One man who I spoke with was a journalist who “misused technology.” Another was simply a “Palestinian Authority employee.” Another was a young lawyer who “insulted high authorities” in a moment of anger.

They had all been brought in to be “disciplined,” which means terrorized, humiliated and scared into submission.

Some of them had been imprisoned for days or months, or even years.

Some prisoners had been made to sign a pledge that they wouldn’t commit the same offense again, or else they’d be fined and imprisoned. Others signed such a pledge on behalf of family members, like the father of a female journalist who dared to cover “sensitive topics” thinking she couldn’t be detained for being female in a conservative society of kinship.

The highest security authority that always goes unquestioned for its detention, torture and persecution of fellow Gazans is the “internal security” department. Former Hamas detainees who spent time in Israeli prisons established the department.

Their intention seemed to be to recreate a version of Israel’s internal security service, the Shin Bet. They seemed to want to use all of the same techniques: Detention and “special methods” designed to contain and humiliate Palestinians under occupation in order to prevent unrest or the destabilization of the status quo.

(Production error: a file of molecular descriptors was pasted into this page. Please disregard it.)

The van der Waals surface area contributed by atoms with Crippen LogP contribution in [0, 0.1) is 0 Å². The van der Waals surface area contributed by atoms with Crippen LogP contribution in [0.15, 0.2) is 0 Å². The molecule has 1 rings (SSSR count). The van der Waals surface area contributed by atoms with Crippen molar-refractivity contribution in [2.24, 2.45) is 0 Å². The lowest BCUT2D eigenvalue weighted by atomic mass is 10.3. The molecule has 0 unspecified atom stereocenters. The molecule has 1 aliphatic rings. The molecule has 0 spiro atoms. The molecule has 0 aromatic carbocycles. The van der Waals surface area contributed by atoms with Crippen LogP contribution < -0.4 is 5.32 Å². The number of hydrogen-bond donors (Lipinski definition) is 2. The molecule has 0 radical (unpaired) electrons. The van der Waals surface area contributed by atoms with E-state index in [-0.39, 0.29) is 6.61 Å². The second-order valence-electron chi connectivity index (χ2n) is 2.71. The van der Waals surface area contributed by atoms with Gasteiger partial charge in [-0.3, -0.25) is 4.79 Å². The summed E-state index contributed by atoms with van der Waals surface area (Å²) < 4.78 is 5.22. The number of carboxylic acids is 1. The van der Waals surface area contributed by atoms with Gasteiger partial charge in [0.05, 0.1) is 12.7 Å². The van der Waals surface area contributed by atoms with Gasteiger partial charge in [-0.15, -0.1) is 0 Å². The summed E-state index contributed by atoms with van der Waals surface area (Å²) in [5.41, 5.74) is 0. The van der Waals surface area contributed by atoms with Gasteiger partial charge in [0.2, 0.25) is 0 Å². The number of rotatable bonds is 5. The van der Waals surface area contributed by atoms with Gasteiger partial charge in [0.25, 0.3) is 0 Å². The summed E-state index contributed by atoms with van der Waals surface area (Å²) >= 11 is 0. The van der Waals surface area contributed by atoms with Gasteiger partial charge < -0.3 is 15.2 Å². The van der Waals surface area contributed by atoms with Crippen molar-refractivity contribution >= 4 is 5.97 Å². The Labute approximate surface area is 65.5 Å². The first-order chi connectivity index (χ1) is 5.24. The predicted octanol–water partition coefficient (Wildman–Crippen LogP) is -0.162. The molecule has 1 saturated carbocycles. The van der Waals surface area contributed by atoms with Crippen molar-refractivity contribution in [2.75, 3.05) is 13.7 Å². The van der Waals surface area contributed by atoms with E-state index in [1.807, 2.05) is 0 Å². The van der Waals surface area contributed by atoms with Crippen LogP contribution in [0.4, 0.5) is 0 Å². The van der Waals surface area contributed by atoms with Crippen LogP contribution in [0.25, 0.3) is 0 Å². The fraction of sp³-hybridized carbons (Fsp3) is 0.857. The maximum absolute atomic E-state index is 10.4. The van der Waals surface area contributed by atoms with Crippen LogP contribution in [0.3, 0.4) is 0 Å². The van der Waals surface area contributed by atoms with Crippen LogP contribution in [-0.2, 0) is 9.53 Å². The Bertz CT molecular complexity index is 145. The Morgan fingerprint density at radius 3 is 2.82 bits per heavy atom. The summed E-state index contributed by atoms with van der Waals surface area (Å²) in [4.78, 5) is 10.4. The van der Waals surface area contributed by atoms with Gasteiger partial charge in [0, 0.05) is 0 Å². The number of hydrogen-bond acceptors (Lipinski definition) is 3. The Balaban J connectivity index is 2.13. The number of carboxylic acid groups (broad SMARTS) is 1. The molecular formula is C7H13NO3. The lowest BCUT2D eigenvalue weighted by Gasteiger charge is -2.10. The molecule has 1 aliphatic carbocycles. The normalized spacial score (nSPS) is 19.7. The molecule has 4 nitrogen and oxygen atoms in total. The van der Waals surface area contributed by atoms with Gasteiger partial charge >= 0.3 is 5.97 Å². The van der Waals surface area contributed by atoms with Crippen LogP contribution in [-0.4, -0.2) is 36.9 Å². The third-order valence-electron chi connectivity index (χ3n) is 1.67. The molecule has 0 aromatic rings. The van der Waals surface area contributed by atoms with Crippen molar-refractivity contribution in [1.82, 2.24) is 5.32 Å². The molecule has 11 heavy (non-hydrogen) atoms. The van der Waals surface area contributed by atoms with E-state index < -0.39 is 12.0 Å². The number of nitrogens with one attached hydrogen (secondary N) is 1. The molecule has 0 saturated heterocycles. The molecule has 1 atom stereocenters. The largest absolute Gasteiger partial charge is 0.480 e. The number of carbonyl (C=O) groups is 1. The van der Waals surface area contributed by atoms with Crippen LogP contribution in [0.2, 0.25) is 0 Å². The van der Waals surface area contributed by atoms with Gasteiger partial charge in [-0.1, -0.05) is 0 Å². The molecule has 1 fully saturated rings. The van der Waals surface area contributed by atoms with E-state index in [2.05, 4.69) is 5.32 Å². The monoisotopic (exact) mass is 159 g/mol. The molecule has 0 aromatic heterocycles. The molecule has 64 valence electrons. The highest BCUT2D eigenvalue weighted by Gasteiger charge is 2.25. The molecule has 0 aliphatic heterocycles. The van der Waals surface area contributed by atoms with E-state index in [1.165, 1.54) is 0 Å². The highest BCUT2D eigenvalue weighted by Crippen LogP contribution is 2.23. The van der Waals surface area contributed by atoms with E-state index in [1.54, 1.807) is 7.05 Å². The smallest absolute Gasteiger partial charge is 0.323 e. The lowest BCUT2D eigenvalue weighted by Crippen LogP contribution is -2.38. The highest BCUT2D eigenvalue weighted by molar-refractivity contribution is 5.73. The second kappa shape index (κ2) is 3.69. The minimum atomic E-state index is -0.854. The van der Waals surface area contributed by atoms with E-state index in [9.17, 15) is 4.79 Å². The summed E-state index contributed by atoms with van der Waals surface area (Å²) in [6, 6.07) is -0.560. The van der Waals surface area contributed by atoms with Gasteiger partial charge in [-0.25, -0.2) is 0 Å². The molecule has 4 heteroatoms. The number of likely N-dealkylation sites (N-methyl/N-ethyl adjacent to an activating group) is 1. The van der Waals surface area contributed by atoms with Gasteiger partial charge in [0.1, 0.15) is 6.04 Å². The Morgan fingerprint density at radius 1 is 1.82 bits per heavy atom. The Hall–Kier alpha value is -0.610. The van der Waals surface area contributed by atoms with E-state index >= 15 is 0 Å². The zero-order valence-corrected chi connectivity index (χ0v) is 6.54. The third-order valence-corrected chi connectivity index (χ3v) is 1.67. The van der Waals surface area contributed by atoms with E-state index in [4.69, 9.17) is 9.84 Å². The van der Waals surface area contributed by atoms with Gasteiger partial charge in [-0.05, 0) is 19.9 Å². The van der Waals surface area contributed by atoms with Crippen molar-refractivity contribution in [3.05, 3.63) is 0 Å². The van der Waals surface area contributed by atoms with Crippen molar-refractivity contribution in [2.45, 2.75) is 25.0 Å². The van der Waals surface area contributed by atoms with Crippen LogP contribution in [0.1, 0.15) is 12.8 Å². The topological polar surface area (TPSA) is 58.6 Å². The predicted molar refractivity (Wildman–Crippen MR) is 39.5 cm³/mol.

Just like the Shin Bet, Hamas’s internal security Service has the authority to prevent people from traveling, the power to kidnap activists and the ability detain people who shoot rockets at Israel. And also just like the Shin Bet, Gaza’s internal security have eyes everywhere. They claim to know everything. Their name sends fear and awe into people’s hearts.

The systems feed each other: While the Shin Bet is always recruiting collaborators and spies, Hamas’s internal security is always trying to capture them.

The individuals in internal security’s sights include most opponents to Hamas: Journalists and activists, whose actions might help destabilize the government, and even those with the audacity to run a pro-PA Facebook page. PA leaders and employees in Gaza are also systematically arrested, to retaliate against similar arrest campaigns by the PA in the West Bank.

The stories from those who have been imprisoned by the internal security could turn your hair gray. The unspeakable trauma of being tortured by your own people is compounded by the inability to share one’s story publicly after the fact.

*

All of these tactics cause immeasurable suffering to the Palestinian people. But we also know that if we speak up, Israel will only make matters worse.